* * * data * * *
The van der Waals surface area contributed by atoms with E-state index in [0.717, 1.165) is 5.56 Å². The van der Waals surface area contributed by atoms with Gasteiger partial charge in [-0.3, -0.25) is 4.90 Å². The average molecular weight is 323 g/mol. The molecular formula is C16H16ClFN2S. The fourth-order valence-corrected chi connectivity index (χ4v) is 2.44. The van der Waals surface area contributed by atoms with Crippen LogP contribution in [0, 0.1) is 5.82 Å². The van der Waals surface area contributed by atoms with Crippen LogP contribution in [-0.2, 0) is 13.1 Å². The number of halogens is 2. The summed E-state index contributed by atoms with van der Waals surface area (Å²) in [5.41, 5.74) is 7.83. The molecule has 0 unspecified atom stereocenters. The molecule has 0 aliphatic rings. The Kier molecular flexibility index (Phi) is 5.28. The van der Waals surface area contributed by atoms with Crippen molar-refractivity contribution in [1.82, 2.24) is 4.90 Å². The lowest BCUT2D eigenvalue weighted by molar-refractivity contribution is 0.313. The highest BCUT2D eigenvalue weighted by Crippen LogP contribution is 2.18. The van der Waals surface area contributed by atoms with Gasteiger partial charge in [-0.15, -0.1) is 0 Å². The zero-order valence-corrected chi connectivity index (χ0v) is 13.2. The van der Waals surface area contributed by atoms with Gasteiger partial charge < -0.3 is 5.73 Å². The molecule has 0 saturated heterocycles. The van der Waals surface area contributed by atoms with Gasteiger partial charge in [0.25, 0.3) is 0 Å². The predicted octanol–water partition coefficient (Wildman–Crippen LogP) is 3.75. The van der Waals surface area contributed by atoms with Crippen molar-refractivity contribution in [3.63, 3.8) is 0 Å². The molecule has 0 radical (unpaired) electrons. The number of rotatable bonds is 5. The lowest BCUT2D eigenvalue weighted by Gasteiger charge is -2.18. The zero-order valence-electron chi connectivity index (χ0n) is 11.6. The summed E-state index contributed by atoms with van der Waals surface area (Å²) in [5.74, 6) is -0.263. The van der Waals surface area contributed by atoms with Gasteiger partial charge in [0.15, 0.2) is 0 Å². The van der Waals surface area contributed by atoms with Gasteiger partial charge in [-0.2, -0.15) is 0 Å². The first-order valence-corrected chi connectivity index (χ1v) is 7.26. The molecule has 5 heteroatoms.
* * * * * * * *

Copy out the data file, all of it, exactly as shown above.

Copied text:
The van der Waals surface area contributed by atoms with E-state index in [0.717, 1.165) is 5.56 Å². The van der Waals surface area contributed by atoms with Gasteiger partial charge in [-0.3, -0.25) is 4.90 Å². The average molecular weight is 323 g/mol. The molecular formula is C16H16ClFN2S. The fourth-order valence-corrected chi connectivity index (χ4v) is 2.44. The van der Waals surface area contributed by atoms with Crippen LogP contribution in [0, 0.1) is 5.82 Å². The van der Waals surface area contributed by atoms with Crippen LogP contribution in [-0.2, 0) is 13.1 Å². The number of halogens is 2. The summed E-state index contributed by atoms with van der Waals surface area (Å²) in [5.41, 5.74) is 7.83. The molecule has 0 unspecified atom stereocenters. The molecule has 0 aliphatic rings. The Kier molecular flexibility index (Phi) is 5.28. The van der Waals surface area contributed by atoms with Crippen molar-refractivity contribution in [1.82, 2.24) is 4.90 Å². The lowest BCUT2D eigenvalue weighted by molar-refractivity contribution is 0.313. The highest BCUT2D eigenvalue weighted by Crippen LogP contribution is 2.18. The van der Waals surface area contributed by atoms with Gasteiger partial charge in [-0.15, -0.1) is 0 Å². The zero-order valence-corrected chi connectivity index (χ0v) is 13.2. The van der Waals surface area contributed by atoms with Gasteiger partial charge < -0.3 is 5.73 Å². The molecule has 0 saturated heterocycles. The van der Waals surface area contributed by atoms with Gasteiger partial charge in [0.25, 0.3) is 0 Å². The predicted octanol–water partition coefficient (Wildman–Crippen LogP) is 3.75. The van der Waals surface area contributed by atoms with Crippen molar-refractivity contribution in [3.63, 3.8) is 0 Å². The molecule has 0 radical (unpaired) electrons. The number of rotatable bonds is 5. The lowest BCUT2D eigenvalue weighted by Gasteiger charge is -2.18. The zero-order valence-electron chi connectivity index (χ0n) is 11.6. The summed E-state index contributed by atoms with van der Waals surface area (Å²) in [5.74, 6) is -0.263. The van der Waals surface area contributed by atoms with Gasteiger partial charge in [0.15, 0.2) is 0 Å². The van der Waals surface area contributed by atoms with Gasteiger partial charge in [-0.2, -0.15) is 0 Å². The first-order valence-corrected chi connectivity index (χ1v) is 7.26. The molecule has 5 heteroatoms.